• In cases of a major harassment situation such as a physical or sexual assault, call the police immediately.  These type of serious offenses must be handled by the police and entered on the abuser or perpetrator's police record or Juvenile Record.  School Administrators can take some action's against the perpetrator(s) but they are not police officers.
  • Document everything!  Tape record statements, type them up and have witnesses sign the statements.  Take pictures of injuries, places (buildings), people, etc.
  • Write letters to School Board Members.  Write letters to Board members separately and after each incident of harassment.
  • Write a letter to the Superintendent.  Write a letter to the Superintendent after each incident of harassment.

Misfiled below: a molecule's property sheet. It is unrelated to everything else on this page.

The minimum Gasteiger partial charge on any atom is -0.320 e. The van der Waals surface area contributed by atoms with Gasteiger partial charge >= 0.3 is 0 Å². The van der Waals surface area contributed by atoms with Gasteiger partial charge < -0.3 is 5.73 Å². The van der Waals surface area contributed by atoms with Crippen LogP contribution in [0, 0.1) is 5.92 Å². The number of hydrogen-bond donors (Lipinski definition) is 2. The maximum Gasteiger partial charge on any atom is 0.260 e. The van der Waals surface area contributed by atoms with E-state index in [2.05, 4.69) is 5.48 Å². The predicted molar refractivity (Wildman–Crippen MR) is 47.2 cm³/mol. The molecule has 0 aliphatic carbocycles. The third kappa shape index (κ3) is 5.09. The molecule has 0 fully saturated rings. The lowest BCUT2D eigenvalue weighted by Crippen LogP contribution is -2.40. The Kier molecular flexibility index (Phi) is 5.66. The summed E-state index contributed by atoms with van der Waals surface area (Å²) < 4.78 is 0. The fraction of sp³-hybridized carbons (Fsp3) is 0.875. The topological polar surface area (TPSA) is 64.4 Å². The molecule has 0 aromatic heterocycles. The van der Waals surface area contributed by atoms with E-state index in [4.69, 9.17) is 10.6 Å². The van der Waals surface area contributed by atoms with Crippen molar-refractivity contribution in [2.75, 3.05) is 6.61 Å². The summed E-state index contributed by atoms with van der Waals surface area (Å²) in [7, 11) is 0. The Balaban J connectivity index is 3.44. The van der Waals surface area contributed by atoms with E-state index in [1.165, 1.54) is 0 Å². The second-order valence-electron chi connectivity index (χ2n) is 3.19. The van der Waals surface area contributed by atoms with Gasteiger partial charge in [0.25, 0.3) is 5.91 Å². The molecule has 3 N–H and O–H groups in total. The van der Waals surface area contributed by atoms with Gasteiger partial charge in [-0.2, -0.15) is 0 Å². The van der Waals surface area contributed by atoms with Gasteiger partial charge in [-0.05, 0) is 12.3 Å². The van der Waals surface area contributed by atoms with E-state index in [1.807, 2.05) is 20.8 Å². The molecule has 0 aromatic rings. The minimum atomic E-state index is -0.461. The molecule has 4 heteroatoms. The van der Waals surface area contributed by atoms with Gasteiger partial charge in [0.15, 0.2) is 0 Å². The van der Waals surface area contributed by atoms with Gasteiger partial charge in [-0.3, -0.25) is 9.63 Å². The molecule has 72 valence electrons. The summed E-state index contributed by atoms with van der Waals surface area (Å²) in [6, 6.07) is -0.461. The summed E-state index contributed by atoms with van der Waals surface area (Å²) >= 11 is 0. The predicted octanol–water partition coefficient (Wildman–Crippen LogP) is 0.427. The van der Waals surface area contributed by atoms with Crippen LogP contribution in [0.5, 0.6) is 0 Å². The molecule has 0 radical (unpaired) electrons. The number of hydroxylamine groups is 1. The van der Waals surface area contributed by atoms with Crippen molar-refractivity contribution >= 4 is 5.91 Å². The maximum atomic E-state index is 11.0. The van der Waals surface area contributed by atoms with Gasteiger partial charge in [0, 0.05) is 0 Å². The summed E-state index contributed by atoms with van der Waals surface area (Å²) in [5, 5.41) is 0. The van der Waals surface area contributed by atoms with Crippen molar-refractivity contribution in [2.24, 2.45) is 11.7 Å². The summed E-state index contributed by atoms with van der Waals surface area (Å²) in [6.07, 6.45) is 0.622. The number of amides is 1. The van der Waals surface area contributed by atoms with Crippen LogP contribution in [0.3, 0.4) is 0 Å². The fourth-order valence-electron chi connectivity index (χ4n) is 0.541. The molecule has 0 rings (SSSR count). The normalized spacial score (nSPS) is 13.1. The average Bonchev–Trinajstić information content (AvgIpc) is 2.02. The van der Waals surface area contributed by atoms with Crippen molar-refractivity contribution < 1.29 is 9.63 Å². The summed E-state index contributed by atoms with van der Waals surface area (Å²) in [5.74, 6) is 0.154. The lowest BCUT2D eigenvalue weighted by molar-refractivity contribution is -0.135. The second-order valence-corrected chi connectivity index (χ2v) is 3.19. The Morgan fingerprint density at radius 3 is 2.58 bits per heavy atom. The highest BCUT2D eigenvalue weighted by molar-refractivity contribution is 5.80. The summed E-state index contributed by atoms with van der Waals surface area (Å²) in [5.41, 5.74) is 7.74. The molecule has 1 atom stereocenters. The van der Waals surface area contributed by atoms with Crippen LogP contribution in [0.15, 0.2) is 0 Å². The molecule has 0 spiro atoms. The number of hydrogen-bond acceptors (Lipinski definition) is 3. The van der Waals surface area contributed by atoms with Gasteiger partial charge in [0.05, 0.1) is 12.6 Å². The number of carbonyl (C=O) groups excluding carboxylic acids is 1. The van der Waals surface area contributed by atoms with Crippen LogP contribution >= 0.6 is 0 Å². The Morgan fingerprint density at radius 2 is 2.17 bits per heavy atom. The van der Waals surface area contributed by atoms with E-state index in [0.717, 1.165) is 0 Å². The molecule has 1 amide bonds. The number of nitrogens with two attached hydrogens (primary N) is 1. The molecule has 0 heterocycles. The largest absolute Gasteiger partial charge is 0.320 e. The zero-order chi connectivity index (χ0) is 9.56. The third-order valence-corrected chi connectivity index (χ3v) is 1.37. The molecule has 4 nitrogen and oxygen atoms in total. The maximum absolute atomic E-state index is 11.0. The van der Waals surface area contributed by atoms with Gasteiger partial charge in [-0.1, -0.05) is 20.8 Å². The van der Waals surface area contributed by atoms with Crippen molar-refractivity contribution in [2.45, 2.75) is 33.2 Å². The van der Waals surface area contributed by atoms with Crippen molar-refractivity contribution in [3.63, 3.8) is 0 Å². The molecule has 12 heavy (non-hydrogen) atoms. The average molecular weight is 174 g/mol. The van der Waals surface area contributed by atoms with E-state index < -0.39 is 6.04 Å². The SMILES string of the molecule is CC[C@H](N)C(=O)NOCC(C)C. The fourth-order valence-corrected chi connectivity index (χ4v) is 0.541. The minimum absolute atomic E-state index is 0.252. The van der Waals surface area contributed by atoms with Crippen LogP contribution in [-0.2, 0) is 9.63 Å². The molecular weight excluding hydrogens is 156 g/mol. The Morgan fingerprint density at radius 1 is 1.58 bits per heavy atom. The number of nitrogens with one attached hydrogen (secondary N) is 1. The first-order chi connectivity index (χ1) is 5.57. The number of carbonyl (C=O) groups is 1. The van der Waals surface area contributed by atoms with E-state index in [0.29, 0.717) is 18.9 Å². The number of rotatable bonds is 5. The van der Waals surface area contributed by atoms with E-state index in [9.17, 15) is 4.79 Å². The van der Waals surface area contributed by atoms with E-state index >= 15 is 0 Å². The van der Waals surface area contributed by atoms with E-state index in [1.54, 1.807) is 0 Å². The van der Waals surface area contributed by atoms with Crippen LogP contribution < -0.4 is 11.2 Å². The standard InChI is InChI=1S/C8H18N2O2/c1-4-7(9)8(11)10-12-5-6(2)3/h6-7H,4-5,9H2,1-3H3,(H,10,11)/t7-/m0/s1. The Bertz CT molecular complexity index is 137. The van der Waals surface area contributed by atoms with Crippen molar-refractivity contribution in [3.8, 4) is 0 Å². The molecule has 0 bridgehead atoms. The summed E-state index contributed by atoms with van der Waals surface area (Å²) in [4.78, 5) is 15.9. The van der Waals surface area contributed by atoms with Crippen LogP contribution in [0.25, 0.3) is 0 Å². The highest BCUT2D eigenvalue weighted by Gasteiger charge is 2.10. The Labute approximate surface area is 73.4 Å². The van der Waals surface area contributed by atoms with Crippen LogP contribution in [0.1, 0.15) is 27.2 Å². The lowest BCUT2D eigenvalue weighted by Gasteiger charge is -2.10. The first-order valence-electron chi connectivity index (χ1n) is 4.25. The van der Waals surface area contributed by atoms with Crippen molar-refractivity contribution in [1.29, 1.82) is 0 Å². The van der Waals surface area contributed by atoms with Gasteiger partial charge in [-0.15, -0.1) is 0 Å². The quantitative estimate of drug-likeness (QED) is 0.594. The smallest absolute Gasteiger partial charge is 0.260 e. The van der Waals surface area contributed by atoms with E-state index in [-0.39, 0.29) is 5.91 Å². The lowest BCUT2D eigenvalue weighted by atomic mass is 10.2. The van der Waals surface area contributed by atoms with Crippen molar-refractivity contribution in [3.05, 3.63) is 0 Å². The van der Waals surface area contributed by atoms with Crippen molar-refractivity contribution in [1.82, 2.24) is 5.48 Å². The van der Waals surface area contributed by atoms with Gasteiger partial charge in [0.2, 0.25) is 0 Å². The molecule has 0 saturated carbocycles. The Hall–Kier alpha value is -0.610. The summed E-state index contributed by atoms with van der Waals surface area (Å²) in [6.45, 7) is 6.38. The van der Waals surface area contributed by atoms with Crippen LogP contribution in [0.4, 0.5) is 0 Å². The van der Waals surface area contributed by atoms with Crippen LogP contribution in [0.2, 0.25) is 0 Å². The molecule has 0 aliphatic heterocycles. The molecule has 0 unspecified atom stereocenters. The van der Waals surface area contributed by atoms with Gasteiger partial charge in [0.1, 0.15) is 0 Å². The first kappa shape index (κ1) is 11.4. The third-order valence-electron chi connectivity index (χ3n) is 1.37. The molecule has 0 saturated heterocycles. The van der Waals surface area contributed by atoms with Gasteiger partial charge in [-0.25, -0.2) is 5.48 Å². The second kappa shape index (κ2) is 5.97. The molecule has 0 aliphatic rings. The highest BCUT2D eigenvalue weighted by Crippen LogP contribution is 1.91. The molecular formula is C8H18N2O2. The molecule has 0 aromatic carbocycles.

• Write a letter to The Principal of the school.  Write a letter to the Principal after each incident of harassment.
  • Go to School Board meeting and speak out.  It's not just your child that you are thinking about, but all the other children who are harassed and have parents who won't, or don't know how, to speak for them.
  • Write multiple letters to your State Representatives (The Education Committee).  Tell them what is happening in your school and how your Administrators are handling your child's case.  Ask them to support State laws to protect kids who are whistle blowers and stronger laws to punish bullies and perpetrators of harassment.  Write a letter to each member of the Committee separately and after each incident of harassment. Send a copy of your letters to the School Board Members, Superintendent and Principal of the offending school.
  • Write a letter to the Editor of your local newspaper.  Do not embarrass your child with details, but write instead about your schools lack response for harassed students in general.